Ukraine crisis 

Diplomacy the only option with Russia, says US official

Assistant Secretary Karen Donfried, Bureau of European and Eurasian Affairs addressing the people of Ukraine.  US embassy Kiev Twitter account

Assistant Secretary Karen Donfried, Bureau of European and Eurasian Affairs addressing the people of Ukraine.  US embassy Kiev Twitter account

Diplomacy remains the preferred way forward. Assistant Secretary Karen Donfried, Bureau of European and Eurasian Affairs, visited Kiev, Moscow and Brussels last week, reaffirming the United States’ commitment to Ukraine and a joint transatlantic response to the threat from Russia.

Donfried opened a press briefing on Tuesday on the Russian build up on the Ukrainian border by repeating the findings and statements of the G7 on December 12, as well as those of he European Council and NATO on December 16.  “Any further aggression against Ukraine would have massive consequences and would carry a high price.”

Donfried reiterated time and time again, the importance of, “standing together” in a, “united front” and that European solidarity was critical.

The assistant secretary made clear, “there would be no talks on European security without Europe” and that it would, “be based on the core principles and foundational documents of European security.”

Although diplomacy was earmarked as the way forward, deterrents including sanctions were mentioned as a way of curbing Russian aggression, again, with the help of the United States’ allies and EU partners.

However, it was made clear that diplomacy could only take place in an environment of “de-escalation”.

When pressed upon what deterrents may entail, the assistant secretary revealed the US and its allies have been working on, “strong economic measures that had not been considered in the past”, and that, “it would inflict significant cost on the Russian economy and financial system.”

Around 100,000 Russian military units, including tanks, artillery and drones have amassed on the Ukrainian border. Donfried had no new information on whether there had been an increase of military personnel. Furthermore, there was no comment on NATO’s changing “force posture” to match the Russian build up, except that, “it would be a conversation that would be had in the NATO context”.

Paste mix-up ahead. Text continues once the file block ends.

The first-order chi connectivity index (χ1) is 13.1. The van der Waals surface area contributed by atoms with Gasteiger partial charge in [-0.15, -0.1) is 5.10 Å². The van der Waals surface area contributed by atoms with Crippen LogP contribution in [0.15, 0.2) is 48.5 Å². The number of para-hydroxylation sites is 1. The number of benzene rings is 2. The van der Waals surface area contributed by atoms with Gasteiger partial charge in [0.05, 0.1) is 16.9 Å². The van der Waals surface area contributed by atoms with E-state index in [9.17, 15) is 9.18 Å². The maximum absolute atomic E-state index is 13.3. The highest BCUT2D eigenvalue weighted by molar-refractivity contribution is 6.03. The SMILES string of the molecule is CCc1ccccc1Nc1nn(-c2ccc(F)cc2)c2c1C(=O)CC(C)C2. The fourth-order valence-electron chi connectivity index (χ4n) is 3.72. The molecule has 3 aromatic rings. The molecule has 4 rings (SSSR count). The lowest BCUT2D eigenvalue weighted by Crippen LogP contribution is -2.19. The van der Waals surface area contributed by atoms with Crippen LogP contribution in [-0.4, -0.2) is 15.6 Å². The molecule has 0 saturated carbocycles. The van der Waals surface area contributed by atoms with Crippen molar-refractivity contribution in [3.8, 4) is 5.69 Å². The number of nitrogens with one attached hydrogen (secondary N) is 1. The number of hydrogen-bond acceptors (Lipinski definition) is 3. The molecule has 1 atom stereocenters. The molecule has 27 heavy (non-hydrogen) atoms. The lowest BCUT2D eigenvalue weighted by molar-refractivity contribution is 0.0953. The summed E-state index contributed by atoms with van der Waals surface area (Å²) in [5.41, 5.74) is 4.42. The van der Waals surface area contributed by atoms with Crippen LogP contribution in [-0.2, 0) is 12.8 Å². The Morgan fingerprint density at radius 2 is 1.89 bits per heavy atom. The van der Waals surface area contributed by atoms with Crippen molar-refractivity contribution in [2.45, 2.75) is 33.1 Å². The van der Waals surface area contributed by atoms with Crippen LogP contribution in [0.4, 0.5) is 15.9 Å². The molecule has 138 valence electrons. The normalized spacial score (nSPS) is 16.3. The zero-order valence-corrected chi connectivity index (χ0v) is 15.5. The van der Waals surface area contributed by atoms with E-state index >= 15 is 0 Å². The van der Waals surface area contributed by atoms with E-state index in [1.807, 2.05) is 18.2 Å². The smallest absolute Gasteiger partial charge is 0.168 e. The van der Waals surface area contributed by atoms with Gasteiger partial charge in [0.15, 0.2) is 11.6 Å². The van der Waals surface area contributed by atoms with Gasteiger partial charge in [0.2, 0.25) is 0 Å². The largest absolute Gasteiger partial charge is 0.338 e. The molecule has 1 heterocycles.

In the past year the United States has committed $450 million in security systems to Ukraine and $2.5 billion since 2014. A defense delivery package was confirmed to have been delivered this week.

On whether Ukraine has been following its obligations outlined in the Minsk agreement, a claim Russian president Vladimir Putin put to Joe Biden earlier this month in a video call, Donfried reiterated the main purpose of her recent trip was to show support and willingness to facilitate the implementation of the Minsk agreement with the partners in question (Germany, France, Ukraine and Russia) without actively joining the diplomatic relations that are currently underway, labelled as the Normandy Process.

Donfried ended her speech by quoting Biden, who at the summit for democracy announced, “we must all push back against the rise of authoritarianism and those who seek to undermine the international rules based order that we have all worked so hard to build and protect.”

American - Russian bilateral engagement on security matters has been earmarked for January.

Xavier Bettel at the European Council last week responded to questions on Russia by stating: “we are solidaire” clarifying his comments by claiming “an attack on one of us, is an attack on all of us”. Bettel was unequivocal on his position that talks must be had with Russia and diplomacy was the best way forward.